When Yoseph is sending provisions with his brothers back with them to their father (“וַיִּתֵּ֨ן לָהֶ֥ם יוֹסֵ֛ף עֲגָל֖וֹת עַל־פִּ֣י פַרְעֹ֑ה וַיִּתֵּ֥ן לָהֶ֛ם צֵדָ֖ה לַדָּֽרֶךְ Joseph gave them wagons as Pharaoh had commanded, and he supplied them with provisions for the journey” (Gen. 45.21)), he provides his brothers with changes of clothing and Binyamin with silver and lots of clothing (Gen. 45.22), but what does he provide for his father? “וּלְאָבִ֞יו שָׁלַ֤ח כְּזֹאת֙ עֲשָׂרָ֣ה חֲמֹרִ֔ים נֹשְׂאִ֖ים מִטּ֣וּב מִצְרָ֑יִם וְעֶ֣שֶׂר אֲתֹנֹ֡ת נֹֽ֠שְׂאֹת בָּ֣ר וָלֶ֧חֶם וּמָז֛וֹן לְאָבִ֖יו לַדָּֽרֶךְ And to his father he sent the following: ten he-asses laden from the best of Egypt, and ten she-asses laden with grain, bread, and provisions for his father on the journey” (Gen. 45.23). While I am quite curious about these items, a curious term actually stands out: what is “From the best of Egypt”?
Well, you guessed it: wine, of course. How else is anyone supposed to travel? With just food?
The Talmud inquires what this “from the best of Egypt” is, which yields the following text: אמר רבי בנימין בר יפת אמר רבי אלעזר שיגר1
לו יין שדעת זקנים נוחה הימנו Rabbi Binyamin bar Yefet said: “Rabbi Elazar said: ‘He sent him wine, which the elderly find pleasing’” (bMegillah 16b). Of course, this text is somewhat surprising: why is it only the elderly who find wine pleasing? Certainly, anyone would find it pleasing, right?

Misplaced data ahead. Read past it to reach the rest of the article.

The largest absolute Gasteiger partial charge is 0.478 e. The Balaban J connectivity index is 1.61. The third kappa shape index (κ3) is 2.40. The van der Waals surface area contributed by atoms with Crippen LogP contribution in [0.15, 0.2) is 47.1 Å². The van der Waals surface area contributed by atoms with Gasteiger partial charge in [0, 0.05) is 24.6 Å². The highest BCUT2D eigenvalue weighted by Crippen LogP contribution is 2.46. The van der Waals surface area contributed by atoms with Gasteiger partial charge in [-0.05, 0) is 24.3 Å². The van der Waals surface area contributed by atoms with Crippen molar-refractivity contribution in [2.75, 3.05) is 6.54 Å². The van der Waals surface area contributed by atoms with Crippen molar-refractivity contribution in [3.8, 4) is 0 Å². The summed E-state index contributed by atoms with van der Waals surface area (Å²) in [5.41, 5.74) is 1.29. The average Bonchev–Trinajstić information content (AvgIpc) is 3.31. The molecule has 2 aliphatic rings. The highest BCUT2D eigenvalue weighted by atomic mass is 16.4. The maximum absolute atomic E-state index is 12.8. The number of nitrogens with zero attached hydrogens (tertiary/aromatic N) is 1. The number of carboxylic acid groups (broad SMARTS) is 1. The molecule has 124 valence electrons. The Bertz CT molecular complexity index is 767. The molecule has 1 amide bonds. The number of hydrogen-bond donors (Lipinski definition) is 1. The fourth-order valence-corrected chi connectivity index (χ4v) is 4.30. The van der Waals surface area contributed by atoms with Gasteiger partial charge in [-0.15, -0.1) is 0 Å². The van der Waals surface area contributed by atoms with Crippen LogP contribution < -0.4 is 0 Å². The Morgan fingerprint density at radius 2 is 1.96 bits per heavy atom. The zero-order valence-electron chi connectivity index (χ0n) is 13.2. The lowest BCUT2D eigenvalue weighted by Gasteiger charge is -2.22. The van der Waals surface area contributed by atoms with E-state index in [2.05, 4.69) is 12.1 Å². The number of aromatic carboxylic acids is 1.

It’s not entirely clear, although Rashi thereupon writes “לפי שדעת זקנים נוחה הימנו זה הדבר הטוב לו מן הכל Since the disposition of elders are calmed with it – this is the best thing of all for him” (ד”ה שיגר לו יין), perhaps that the peace of mind that wine can provide is the best thing for him. It’s interesting that Rabbi Binyamin bar Yefet quotes Rabbi Elazar as saying that the wine constitutes from amongst the best of Egypt, which sounds an objective best, whereas Rashi describes this as a subjective best for elderly folks.
Nevertheless, elsewhere in the book of Genesis, we have seen that, even when fleeing from destruction, Lot’s family made sure to bring a lot of wine, enough to get him beyond drunk two nights in a row (Gen. 19). Here, we see royal provisioning on wagons, we should fully expect wine to be included. Why didn’t the verse mention wine, specifically? Perhaps it would have been assumed to have included amongst the various provisions.
1. This is the term found in many manuscripts (see mss. Vatican 134, Oxford Opp. Add. fol. 23, Goettingen 3, NY- Columbia X 893 T 141 (Cf. Munich 95)), while MS Munich 140 and the printed editions (Pesaro & Vilna) witness שלח.↩